(Pocket-lint) – Gaming is big business. Mobile gaming is estimated to have been worth approximately $93.2 billion (£73.7 billion) in 2021 alone, console gaming $50.4 billion, while PC gaming is said to have raked in around $36.7 billion in the last year.
That’s $180.3 billion in just 2021 alone. And it’s rising. It is no longer a niche pursuit enjoyed by teenage boys in their bedrooms – no matter what some would have you believe. It is the most profitable entertainment industry around and its tendrils reach just about everyone. Even those who claim not to be interested in games might dabble in a spot of Candy Crush on their smartphones, or Wordle on a work computer.
We are also now in an age where gamer prowess is no longer confined to a high-score table on an arcade machine in a kebab shop. Not only can they boast online to friends and foes in multiplayer skirmishes, there’s the opportunity to use their skills on a professional stage in the world of eSports.
Pro teams for games like CS:GO, Valorant, and Fortnite are starting to become household names after years of growth for the sport, while professional football teams have even formed their own eSports squads to take on the best at FIFA. There’s big money to be made at the pro levels too.
However, as the stakes rise, so too does the pressure. And that’s where people like Edgar Chekera come in. As head of performance at Guild Esports, he looks after the psychological welfare of professional players, coaching them to cope with the stresses of competitive gaming.
We spoke with him for the Pocket-lint Podcast and he was kind enough to give us a few pointers on what a player can do outside of training on a game itself, in order to improve their chances at success – whether it be professionally or simply at home when playing on a console. Hopefully, these will help you too if you take your gaming seriously.
“Burnout is a really big problem with eSports because you can play for hours on-end,” Chekera told us. “So it’s important to introduce self care strategies.
“Get people to understand what is it that they like doing outside of just playing a game. That’s normally done as well within traditional sports, like getting someone to understand that you’re not just a performer – there’s also things outside of performing that you do well, and that you enjoy.
“I also look into helping players understand [questions like] ‘who are you?’, ‘what do you value?’, ‘what matters to you?’. It could be family, could be friends, could be doing art, it could be being quite creative.”
Sleep and nutrition
Although the stigma of eSports is that it is a non-healthy pursuit, playing at your best requires the opposite, in fact.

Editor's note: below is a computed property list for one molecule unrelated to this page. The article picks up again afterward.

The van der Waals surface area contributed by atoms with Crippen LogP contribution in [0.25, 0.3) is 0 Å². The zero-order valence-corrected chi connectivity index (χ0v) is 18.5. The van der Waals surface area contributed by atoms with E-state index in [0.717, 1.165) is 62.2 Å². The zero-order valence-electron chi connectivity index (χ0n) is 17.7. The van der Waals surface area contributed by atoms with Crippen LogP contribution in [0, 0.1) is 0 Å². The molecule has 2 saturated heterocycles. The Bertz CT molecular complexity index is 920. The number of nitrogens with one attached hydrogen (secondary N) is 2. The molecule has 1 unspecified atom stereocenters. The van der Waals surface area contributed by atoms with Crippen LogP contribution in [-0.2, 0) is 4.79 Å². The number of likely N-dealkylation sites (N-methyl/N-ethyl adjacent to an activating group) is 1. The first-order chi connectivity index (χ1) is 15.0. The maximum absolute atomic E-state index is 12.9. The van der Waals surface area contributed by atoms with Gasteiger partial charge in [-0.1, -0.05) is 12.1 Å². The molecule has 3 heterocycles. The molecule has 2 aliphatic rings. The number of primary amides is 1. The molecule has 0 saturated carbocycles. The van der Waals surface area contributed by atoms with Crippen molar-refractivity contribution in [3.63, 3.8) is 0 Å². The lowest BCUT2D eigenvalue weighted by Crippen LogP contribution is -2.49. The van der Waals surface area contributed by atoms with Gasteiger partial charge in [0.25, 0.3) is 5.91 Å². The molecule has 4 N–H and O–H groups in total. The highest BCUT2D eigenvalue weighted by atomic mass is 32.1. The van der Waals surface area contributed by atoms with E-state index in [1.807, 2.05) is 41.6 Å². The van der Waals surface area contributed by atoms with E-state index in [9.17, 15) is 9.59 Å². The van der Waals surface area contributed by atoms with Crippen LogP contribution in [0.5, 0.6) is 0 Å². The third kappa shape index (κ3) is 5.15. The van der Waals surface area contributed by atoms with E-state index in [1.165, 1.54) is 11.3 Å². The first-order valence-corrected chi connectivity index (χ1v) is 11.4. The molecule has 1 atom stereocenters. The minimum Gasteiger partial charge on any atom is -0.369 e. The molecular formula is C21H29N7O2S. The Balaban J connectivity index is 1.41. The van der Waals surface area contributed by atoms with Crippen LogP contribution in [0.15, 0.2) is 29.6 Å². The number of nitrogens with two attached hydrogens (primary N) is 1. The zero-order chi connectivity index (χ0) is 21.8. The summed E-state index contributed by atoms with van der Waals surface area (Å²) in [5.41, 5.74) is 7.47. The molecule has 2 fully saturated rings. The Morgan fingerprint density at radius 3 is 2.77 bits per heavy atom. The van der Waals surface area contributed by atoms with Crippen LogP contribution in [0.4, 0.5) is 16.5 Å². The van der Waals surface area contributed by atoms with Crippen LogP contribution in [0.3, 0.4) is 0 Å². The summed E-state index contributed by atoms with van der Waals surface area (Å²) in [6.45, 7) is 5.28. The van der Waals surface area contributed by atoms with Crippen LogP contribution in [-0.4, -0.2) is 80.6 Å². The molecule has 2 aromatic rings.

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“I tell players to ask themselves, ‘how much sleep do you feel like you need?’, and to look into nutrition,” he explained. “Nutrition is going to be important. If you eat badly, you’re going to easily feel burnt out, your mental resources are going to be obliterated.
“[It’s also important to] introduce strength conditioning practices, even if it’s just walking around for a little bit, getting the lungs pumping.”
“I think anyone going into any form of high-pressure environment needw to learn to be a bit more self-aware,” added Chekera. “[For that] I really push on the use of reflections.
“A structured reflective practice could just be simple questions and a step: “what went well, today?”, “what didn’t go so well?”, and then make an action plan.
“I think that last bit is normally the hardest one for people to do, because it’s like a skill. We’re kind-of used to being told what to do and going through the motions. But, reflecting gives you the reins a little bit more where you think introspectively, like, ‘Okay, this is what I need to potentially work on. And, specifically, these are the strategies I can use.'”
“I think the last tip is be a little bit more mindful, be present in the moment. No one’s forcing you to do this, you’re doing it because you enjoy it.
“Just really embrace that moment that you’re in because, although it’s a pressured situation, it’s a bit of a privilege. Just try to enjoy it as much as you can.”
You can listen to the entire conversation with Edgar Chekera from Guild Esports on episode 156 of the Pocket-lint Podcast available now.
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Writing by Rik Henderson.